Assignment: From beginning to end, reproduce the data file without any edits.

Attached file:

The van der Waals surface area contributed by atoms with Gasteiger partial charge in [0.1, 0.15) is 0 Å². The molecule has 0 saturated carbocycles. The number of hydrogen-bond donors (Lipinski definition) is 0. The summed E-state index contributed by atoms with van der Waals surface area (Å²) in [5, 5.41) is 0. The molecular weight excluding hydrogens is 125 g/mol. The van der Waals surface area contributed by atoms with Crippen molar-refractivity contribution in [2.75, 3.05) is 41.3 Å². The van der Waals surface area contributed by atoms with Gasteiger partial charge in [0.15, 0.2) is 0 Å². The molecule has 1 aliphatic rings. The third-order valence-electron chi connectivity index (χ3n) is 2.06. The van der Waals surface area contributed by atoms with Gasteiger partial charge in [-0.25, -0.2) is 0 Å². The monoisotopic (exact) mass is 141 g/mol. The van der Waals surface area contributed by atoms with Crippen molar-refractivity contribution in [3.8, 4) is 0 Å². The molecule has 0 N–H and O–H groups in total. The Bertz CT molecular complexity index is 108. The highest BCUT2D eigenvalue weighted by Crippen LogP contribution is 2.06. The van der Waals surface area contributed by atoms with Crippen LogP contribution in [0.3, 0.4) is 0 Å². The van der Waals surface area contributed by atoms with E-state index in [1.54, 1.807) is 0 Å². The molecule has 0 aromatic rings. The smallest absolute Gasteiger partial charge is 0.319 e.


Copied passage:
The van der Waals surface area contributed by atoms with Gasteiger partial charge in [0.1, 0.15) is 0 Å². The molecule has 0 saturated carbocycles. The number of hydrogen-bond donors (Lipinski definition) is 0. The summed E-state index contributed by atoms with van der Waals surface area (Å²) in [5, 5.41) is 0. The molecular weight excluding hydrogens is 125 g/mol. The van der Waals surface area contributed by atoms with Crippen molar-refractivity contribution in [2.75, 3.05) is 41.3 Å². The van der Waals surface area contributed by atoms with Gasteiger partial charge in [0.15, 0.2) is 0 Å². The molecule has 1 aliphatic rings. The third-order valence-electron chi connectivity index (χ3n) is 2.06. The van der Waals surface area contributed by atoms with Gasteiger partial charge in [-0.25, -0.2) is 0 Å². The monoisotopic (exact) mass is 141 g/mol. The van der Waals surface area contributed by atoms with Crippen molar-refractivity contribution in [3.8, 4) is 0 Å². The molecule has 0 N–H and O–H groups in total. The Bertz CT molecular complexity index is 108. The highest BCUT2D eigenvalue weighted by Crippen LogP contribution is 2.06. The van der Waals surface area contributed by atoms with Crippen LogP contribution in [0.3, 0.4) is 0 Å². The van der Waals surface area contributed by atoms with E-state index in [1.54, 1.807) is 0 Å². The molecule has 0 aromatic rings. The smallest absolute Gasteiger partial charge is 0.319 e.